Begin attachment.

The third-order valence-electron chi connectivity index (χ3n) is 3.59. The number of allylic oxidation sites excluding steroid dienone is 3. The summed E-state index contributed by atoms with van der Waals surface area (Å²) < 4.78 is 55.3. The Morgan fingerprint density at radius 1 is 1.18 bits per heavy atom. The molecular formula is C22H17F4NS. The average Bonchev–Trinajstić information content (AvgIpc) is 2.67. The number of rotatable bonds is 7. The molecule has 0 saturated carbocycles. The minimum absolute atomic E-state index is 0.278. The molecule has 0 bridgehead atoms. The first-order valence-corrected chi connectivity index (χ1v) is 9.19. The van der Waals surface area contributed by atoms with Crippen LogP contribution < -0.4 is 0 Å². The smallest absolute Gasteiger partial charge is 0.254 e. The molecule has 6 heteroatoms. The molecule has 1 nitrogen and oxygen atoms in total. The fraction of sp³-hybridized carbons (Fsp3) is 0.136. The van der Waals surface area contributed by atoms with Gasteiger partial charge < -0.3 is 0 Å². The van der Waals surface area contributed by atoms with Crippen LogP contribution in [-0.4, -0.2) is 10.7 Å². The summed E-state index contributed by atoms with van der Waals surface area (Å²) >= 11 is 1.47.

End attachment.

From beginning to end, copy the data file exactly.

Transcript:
The third-order valence-electron chi connectivity index (χ3n) is 3.59. The number of allylic oxidation sites excluding steroid dienone is 3. The summed E-state index contributed by atoms with van der Waals surface area (Å²) < 4.78 is 55.3. The Morgan fingerprint density at radius 1 is 1.18 bits per heavy atom. The molecular formula is C22H17F4NS. The average Bonchev–Trinajstić information content (AvgIpc) is 2.67. The number of rotatable bonds is 7. The molecule has 0 saturated carbocycles. The minimum absolute atomic E-state index is 0.278. The molecule has 0 bridgehead atoms. The first-order valence-corrected chi connectivity index (χ1v) is 9.19. The van der Waals surface area contributed by atoms with Crippen LogP contribution < -0.4 is 0 Å². The smallest absolute Gasteiger partial charge is 0.254 e. The molecule has 6 heteroatoms. The molecule has 1 nitrogen and oxygen atoms in total. The fraction of sp³-hybridized carbons (Fsp3) is 0.136. The van der Waals surface area contributed by atoms with Gasteiger partial charge < -0.3 is 0 Å². The van der Waals surface area contributed by atoms with Crippen LogP contribution in [-0.4, -0.2) is 10.7 Å². The summed E-state index contributed by atoms with van der Waals surface area (Å²) >= 11 is 1.47.